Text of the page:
Meng TS-043 (76) W Sherman

The whitewashed Thunderbolt VI cover of Meng’s new Sherman kit got me interested. Ammo’s Sherman book has a color plate but I dunno where the author got his references from. Photos of finished work.

Sprue of turret, tools, PE and decals
Running gears and hull
Hull and tracks
Lower hull tub, clear parts, turret shell, suspension springs (in the box), tow cable, metal barrel and wires.

Tracks are typically the most painful and Meng’s offerings were some of the worst in terms work required. This time they have reached a new height.

First to reduce individual handling of parts I strive to keep everything on the sprue. The rubber parts are in upper and lower halves, and since they are aligned I’ll sandwich all of them on the sprues. So we cut off the track sprues like this.
Then we sandwich the sprues together. It requires a bit of planning to get the left and right gates to match up in opposite directions. There is a center division of chevron runs, the number of pieces aren’t equal on each side of the division, 14 and 15 respectively.
After I sandwiched them I ran TET along the seams between the top and bottom. I want to keep the innards of the assembly as glue free as possible, since you need to run some wire through them and you don’t want any possibility of blockages.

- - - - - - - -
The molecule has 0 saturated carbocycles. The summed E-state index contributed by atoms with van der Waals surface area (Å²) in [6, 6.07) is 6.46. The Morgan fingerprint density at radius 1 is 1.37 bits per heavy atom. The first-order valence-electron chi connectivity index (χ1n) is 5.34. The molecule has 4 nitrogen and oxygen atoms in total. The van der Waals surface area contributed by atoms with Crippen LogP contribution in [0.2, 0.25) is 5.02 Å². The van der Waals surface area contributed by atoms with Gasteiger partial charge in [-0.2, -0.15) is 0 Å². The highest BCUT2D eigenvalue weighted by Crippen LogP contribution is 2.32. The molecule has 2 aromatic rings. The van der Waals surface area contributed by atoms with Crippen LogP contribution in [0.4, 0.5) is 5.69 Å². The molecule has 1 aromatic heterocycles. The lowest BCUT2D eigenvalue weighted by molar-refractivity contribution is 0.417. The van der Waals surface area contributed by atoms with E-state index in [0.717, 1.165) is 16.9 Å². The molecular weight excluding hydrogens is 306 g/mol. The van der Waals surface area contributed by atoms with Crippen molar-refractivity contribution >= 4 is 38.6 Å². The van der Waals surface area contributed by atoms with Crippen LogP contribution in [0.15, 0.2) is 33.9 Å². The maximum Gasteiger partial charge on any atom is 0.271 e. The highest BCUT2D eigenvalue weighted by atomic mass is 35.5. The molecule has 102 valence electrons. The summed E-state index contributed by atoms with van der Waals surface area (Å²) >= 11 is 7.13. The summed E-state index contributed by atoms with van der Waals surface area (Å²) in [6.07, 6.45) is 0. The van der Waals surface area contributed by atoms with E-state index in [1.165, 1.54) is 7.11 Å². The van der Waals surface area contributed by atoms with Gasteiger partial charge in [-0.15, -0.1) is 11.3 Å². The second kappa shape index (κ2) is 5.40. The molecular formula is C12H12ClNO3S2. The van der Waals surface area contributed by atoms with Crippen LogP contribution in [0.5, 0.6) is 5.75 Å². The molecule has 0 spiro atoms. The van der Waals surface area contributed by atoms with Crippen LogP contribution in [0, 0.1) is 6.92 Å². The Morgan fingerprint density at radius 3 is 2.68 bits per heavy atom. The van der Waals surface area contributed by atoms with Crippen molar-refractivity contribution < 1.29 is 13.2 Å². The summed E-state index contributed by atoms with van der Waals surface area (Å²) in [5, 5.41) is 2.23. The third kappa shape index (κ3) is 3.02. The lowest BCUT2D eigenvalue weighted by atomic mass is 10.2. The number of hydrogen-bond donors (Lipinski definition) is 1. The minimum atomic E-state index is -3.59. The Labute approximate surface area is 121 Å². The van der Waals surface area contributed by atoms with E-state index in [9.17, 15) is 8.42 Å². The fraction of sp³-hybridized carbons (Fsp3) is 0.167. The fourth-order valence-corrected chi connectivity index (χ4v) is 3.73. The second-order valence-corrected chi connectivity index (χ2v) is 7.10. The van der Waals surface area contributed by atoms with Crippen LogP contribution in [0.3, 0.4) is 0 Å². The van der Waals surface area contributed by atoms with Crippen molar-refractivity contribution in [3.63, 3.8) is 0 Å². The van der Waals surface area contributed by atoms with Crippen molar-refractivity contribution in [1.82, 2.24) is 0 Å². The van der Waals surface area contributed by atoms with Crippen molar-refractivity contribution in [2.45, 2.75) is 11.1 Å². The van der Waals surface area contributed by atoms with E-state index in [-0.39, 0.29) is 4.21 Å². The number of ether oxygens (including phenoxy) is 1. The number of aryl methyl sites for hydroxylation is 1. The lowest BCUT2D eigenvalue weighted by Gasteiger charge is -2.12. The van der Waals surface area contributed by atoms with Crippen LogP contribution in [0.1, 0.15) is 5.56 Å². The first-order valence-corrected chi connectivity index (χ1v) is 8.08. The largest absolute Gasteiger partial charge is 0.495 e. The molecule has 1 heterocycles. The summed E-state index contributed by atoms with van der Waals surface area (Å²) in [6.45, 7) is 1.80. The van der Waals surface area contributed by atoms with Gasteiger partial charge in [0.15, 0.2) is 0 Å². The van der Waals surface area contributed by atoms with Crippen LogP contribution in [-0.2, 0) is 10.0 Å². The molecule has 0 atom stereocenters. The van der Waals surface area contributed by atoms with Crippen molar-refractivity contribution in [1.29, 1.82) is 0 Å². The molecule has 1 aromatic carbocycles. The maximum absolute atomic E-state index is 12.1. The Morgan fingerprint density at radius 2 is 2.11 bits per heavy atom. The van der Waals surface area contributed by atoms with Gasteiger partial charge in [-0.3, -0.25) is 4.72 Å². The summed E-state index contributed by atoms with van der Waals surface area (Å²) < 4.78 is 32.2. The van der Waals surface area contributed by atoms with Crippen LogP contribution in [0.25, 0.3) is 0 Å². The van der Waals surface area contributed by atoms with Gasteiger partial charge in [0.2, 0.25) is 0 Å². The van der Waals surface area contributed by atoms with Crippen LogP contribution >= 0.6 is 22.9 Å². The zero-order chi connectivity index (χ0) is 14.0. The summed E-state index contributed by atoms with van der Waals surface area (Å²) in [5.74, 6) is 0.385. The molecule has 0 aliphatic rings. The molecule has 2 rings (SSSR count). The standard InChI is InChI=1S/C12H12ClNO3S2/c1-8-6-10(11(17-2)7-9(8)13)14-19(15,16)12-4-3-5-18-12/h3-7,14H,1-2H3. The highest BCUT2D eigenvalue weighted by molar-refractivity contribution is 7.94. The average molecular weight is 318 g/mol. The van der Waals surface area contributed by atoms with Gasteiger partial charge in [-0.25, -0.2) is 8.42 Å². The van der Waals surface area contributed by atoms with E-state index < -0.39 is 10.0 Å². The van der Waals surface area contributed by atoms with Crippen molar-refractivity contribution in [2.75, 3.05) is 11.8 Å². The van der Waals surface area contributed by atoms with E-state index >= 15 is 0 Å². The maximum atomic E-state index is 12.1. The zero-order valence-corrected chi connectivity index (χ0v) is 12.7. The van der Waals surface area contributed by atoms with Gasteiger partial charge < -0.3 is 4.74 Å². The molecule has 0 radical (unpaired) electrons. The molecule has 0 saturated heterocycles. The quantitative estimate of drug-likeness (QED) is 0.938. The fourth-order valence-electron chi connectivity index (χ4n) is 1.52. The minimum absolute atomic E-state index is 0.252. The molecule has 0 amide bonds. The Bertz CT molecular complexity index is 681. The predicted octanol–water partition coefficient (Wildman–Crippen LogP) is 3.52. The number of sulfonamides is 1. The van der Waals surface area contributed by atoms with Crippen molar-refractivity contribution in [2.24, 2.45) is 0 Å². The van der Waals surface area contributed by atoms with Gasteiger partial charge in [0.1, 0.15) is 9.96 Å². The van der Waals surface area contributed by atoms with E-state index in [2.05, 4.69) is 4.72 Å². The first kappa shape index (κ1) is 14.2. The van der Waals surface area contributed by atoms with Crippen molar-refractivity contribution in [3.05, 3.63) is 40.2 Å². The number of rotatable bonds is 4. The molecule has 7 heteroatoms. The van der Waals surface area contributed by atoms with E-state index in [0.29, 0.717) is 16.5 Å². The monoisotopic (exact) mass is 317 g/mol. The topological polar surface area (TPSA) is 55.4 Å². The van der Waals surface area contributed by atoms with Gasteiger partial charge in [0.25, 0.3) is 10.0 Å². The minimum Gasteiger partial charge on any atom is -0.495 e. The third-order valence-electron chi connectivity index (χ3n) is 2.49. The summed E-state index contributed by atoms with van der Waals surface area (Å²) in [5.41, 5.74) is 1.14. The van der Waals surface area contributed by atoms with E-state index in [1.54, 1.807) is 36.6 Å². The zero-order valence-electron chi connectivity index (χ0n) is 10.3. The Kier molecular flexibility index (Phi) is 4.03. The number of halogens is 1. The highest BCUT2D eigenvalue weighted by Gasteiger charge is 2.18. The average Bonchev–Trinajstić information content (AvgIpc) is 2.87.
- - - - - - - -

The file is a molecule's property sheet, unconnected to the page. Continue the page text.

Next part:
The side cuffs were another tedious piece of work with 3 attachment points each. I removed the bottom 2. With a very good side cutter there wasn’t much sanding work required here, fortunately. I sanded the blocks smooth then proceeded to painting them on the sprue, using tire black for the rubber blocks and a dark track color for the cuffs.

Now we link the blocks together. This turned out to be a nightmare.

The instructions have you put the track assembly into a jig that locked them in place, then you run brass wires through each axle.
The first thing to note is that the jig doesn’t hold the pieces very solidly, if you accidentally moved the jig the pieces will just fall right off, super annoying. This can happen a lot because the tracks are fitted very snuggly inside the jig, so you may be tempted to apply force somewhere to squeeze the pieces in place. I later use the following discipline: first I use tweezers to do a row of cuffs.

Then I add the other side of the cuffs one by one as I add the blocks. If you want the least amount of pain later, you want to sand the parts well so that they fit where they were supposed to. If they don’t, your wires will not get through and you’ll have no recourse!

The jig can hold 11 blocks and that’s what I do. There is the question of how do you join each 11-link subassemblies, we’ll deal with that later. After you get all the pieces in place, close the assembly with the top of the jig. It should align perfectly, otherwise it means your blocks may have misaligned. In the process of opening up the jig again, you will certainly pull up some blocks and its a pain to put them back together, so it’s best if you check that all pieces are placed properly before closing.